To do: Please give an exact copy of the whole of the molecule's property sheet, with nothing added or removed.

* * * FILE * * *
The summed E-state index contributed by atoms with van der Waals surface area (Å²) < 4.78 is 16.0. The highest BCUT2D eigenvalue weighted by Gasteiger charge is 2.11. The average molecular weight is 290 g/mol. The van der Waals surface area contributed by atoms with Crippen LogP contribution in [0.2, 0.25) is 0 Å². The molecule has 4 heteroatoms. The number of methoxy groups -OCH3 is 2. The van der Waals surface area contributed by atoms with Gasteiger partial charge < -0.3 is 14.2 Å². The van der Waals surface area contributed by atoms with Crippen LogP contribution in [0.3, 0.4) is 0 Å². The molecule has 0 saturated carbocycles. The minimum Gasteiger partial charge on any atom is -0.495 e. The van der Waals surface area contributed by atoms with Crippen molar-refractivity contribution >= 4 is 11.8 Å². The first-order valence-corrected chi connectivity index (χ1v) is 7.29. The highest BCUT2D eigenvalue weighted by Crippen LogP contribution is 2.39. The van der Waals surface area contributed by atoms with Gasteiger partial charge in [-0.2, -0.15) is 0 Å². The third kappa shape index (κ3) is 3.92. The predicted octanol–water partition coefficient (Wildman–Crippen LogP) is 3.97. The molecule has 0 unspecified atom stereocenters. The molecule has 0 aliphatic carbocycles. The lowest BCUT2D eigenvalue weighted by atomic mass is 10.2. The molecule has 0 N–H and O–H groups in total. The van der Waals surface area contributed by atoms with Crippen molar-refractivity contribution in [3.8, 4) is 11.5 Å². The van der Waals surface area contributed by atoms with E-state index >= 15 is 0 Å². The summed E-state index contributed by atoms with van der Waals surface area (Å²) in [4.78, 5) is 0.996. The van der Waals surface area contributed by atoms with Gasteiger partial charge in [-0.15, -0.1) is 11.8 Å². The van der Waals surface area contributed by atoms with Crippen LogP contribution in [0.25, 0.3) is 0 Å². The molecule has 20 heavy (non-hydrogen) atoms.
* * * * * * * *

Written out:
The summed E-state index contributed by atoms with van der Waals surface area (Å²) < 4.78 is 16.0. The highest BCUT2D eigenvalue weighted by Gasteiger charge is 2.11. The average molecular weight is 290 g/mol. The van der Waals surface area contributed by atoms with Crippen LogP contribution in [0.2, 0.25) is 0 Å². The molecule has 4 heteroatoms. The number of methoxy groups -OCH3 is 2. The van der Waals surface area contributed by atoms with Gasteiger partial charge < -0.3 is 14.2 Å². The van der Waals surface area contributed by atoms with Crippen LogP contribution in [0.3, 0.4) is 0 Å². The molecule has 0 saturated carbocycles. The minimum Gasteiger partial charge on any atom is -0.495 e. The van der Waals surface area contributed by atoms with Crippen molar-refractivity contribution >= 4 is 11.8 Å². The first-order valence-corrected chi connectivity index (χ1v) is 7.29. The highest BCUT2D eigenvalue weighted by Crippen LogP contribution is 2.39. The van der Waals surface area contributed by atoms with Gasteiger partial charge in [-0.2, -0.15) is 0 Å². The third kappa shape index (κ3) is 3.92. The predicted octanol–water partition coefficient (Wildman–Crippen LogP) is 3.97. The molecule has 0 unspecified atom stereocenters. The molecule has 0 aliphatic carbocycles. The lowest BCUT2D eigenvalue weighted by atomic mass is 10.2. The molecule has 0 N–H and O–H groups in total. The van der Waals surface area contributed by atoms with Crippen molar-refractivity contribution in [3.8, 4) is 11.5 Å². The van der Waals surface area contributed by atoms with E-state index >= 15 is 0 Å². The summed E-state index contributed by atoms with van der Waals surface area (Å²) in [4.78, 5) is 0.996. The van der Waals surface area contributed by atoms with Gasteiger partial charge in [-0.15, -0.1) is 11.8 Å². The van der Waals surface area contributed by atoms with Crippen LogP contribution in [0.25, 0.3) is 0 Å². The molecule has 20 heavy (non-hydrogen) atoms.